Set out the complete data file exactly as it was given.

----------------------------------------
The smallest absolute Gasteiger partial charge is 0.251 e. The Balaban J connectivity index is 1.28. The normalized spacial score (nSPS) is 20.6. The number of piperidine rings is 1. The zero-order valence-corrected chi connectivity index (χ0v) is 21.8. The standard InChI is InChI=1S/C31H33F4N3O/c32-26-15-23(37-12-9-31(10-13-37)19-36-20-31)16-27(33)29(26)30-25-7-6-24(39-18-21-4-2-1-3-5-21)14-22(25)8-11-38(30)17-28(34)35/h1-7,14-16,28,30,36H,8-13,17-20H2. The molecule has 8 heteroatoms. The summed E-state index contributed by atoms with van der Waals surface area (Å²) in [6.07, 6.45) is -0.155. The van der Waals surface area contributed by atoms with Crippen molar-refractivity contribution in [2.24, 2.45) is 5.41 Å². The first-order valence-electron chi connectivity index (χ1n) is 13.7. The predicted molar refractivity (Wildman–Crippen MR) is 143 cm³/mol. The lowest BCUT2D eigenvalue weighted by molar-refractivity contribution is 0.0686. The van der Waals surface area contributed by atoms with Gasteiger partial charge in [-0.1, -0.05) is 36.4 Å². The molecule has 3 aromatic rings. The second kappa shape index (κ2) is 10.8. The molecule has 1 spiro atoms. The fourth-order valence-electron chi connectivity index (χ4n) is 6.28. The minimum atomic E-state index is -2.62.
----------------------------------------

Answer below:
The smallest absolute Gasteiger partial charge is 0.251 e. The Balaban J connectivity index is 1.28. The normalized spacial score (nSPS) is 20.6. The number of piperidine rings is 1. The zero-order valence-corrected chi connectivity index (χ0v) is 21.8. The standard InChI is InChI=1S/C31H33F4N3O/c32-26-15-23(37-12-9-31(10-13-37)19-36-20-31)16-27(33)29(26)30-25-7-6-24(39-18-21-4-2-1-3-5-21)14-22(25)8-11-38(30)17-28(34)35/h1-7,14-16,28,30,36H,8-13,17-20H2. The molecule has 8 heteroatoms. The summed E-state index contributed by atoms with van der Waals surface area (Å²) in [6.07, 6.45) is -0.155. The van der Waals surface area contributed by atoms with Crippen molar-refractivity contribution in [2.24, 2.45) is 5.41 Å². The first-order valence-electron chi connectivity index (χ1n) is 13.7. The predicted molar refractivity (Wildman–Crippen MR) is 143 cm³/mol. The lowest BCUT2D eigenvalue weighted by molar-refractivity contribution is 0.0686. The van der Waals surface area contributed by atoms with Gasteiger partial charge in [-0.1, -0.05) is 36.4 Å². The molecule has 3 aromatic rings. The second kappa shape index (κ2) is 10.8. The molecule has 1 spiro atoms. The fourth-order valence-electron chi connectivity index (χ4n) is 6.28. The minimum atomic E-state index is -2.62.